You mentioned the EKOS procedure. Can you describe some of the other therapies you use to treat submassive and massive PEs in the cath lab?

Catheter-directed therapies have evolved for treatment of massive PE, which is widely under-treated. Many modalities are now available for treatment for mechanical treatment of massive PE. Thrombectomy devices such as AngioJet (Boston Scientific) and Penumbra Indigo evolved from peripheral use to pulmonary applications. Thrombolysis via ultrasound-guided technology such as EKOS remains a viable treatment option. The ultrasound permits more lysis and breakdown of fibrin with minimal doses of tPA. The selective placement of tPA directly into the clot elicits a better outcome than systemic use. Sufficient data suggests lower complications and less bleeding. The right ventricular cardiac assist device Impella RP is a welcome addition to our armament for treating massive PE. The Impella RP is used for RV failure and hemodynamic compromise as a bridge to recovery.

What is your volume?

Massive PE are like massive STEMIs. You are only going to get 100-200/year. The first year of our program, we were probably around 60-70/year. In 2015, we treated over 100 patients. I think this is because success breeds more success. When other physicians see that these patients are discharged a few days later and the program is working, it encourages them to refer additional unstable patients that would normally not be treated.

Do patients typically go to the ICU post procedure?

It depends on which therapy they receive. Assuming they get the EKOS catheter and a thrombolytic drug in the cath lab, everything is sutured in place. We have a technique to stabilize the catheters, because these patients move from gurney to stretcher to bed. We take the equipment, loop it, and maintain it, knowing that it is going to come out roughly the next day. The patient is then transported to the ICU, where a pharmacist maintains the tPA at the dose required. The patient’s hemodynamics are monitored overnight. Then the patient is brought down to the cath lab 12 to 18 hours later. If the patient requires RV support, the Impella RP is placed, and the patient is transferred to the ICU/CCU. We image the lungs, and if the clot burden is dissolved or the majority of it has resolved, everything is removed. The patient is placed on direct thrombin inhibitors such as apixaban (Eliquis) or rivaroxaban (Xarelto). Part of our algorithm involves a venous Doppler. There still may be some residual acute venous thrombosis that can embolize and cause a recurrent PE. The patient may or may not get a temporary inferior vena cava (IVC) filter, depending on whether there is any clot burden in the leg that may be doomed to dislodge. If there is resolution of acute deep vein thrombosis (DVT), then the filter is not placed. If there is, a filter is placed and scheduled to be removed within 2 weeks. Every one of our patients that gets an IVC filter has it removed within 2 weeks.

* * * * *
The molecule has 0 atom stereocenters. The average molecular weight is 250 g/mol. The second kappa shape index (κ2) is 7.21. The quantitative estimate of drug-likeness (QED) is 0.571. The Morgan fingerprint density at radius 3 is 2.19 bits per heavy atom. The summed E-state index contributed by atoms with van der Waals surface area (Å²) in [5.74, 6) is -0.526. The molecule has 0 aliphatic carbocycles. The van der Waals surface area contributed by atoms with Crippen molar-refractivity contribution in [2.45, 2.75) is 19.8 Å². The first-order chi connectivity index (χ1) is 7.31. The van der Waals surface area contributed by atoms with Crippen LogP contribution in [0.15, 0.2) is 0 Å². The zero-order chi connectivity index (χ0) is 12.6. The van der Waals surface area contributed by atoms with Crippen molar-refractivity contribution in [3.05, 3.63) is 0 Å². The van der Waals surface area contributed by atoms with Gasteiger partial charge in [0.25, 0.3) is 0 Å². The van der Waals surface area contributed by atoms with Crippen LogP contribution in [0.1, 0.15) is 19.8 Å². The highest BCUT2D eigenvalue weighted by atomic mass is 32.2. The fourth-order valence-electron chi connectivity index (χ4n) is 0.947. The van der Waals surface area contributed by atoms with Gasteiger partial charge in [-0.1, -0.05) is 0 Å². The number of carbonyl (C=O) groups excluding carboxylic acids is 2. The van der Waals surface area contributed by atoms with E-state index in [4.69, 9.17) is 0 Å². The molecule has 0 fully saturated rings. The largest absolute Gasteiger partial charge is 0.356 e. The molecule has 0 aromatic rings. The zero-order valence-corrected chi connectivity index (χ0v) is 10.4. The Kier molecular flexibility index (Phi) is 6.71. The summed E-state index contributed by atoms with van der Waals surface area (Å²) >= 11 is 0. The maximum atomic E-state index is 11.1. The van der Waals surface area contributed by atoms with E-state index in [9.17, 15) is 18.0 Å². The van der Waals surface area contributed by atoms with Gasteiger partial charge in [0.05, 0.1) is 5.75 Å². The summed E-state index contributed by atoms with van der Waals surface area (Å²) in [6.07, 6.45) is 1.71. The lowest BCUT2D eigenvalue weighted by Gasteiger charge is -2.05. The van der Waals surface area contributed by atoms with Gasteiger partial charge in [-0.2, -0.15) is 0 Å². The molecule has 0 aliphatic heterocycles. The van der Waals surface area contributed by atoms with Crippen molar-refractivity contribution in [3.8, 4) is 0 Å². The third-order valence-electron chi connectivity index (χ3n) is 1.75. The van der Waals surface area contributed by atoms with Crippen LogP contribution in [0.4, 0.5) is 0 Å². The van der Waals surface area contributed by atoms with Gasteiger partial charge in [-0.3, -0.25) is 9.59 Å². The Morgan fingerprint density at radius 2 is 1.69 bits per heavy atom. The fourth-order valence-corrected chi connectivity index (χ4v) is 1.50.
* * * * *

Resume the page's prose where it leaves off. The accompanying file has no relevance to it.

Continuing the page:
How common is it to address residual thrombus in the legs for PE patients?

Every hospital has core measures for venous thromboembolism prevention and prophylaxis. The concern is that despite these core measures, patients are still getting venous thromboembolism (VTE). Post PE treatment, if there is still an acute DVT in the leg, it can embolize to the lungs again. We have experienced recurrent PE in the same setting, believed to be from a large mobile acute DVT. The care team had a false sense of security that the patient would not have another acute PE because of therapeutic anticoagulation. During hospitalization, the patient experienced new onset of respiratory distress. In the cath lab, a pumonary angiogram revealed a new, progressive clot. A venous ultrasound later revealed an acute clot that was seen earlier and subsequently dislodged. A new clot was diagnosed in the cath lab. There needs to be some kind of protection for large acute DVT that are at risk for embolization. There is some risk involved with long-term IVC filters, but in our experience in over 150 patients where we have placed filters and removed them within 2 weeks, there have been no incidents. Short-term data for IVC filters demonstrate no complications with this approach. It is the long-term, permanent placement that causes problems. Once the risk is gone and there is no clot, then there is no reason for a long-term IVC filter. We use retrievable IVC filters at a rate of 95%.

What follow-up do patients experience?

All patients will follow up with their primary care physician or cardiologist within 30 days. They get an echocardiogram to assess for any chronic pulmonary hypertension, which is the most common sequela of PE. These patients, if they survive, are prone to have chronic pulmonary hypertension and respiratory distress. However, similar to the data from the ULTIMA trial2, we have found that after use of catheter-directed thrombolysis, many of these massive and submassive patients recover. Our echo data has shown that very few actually end up with chronic pulmonary hypertension. When treated with CDT within 3-6 months, if there is a reversible cause for venous thrombosis, patients are removed from their anticoagulation. We go one step further and make sure that these patients are very well hydrated at all times. We express to them the importance of being well hydrated, and encourage them to stay active and ambulatory. This has been pretty effective for the prevention of recurrent PE.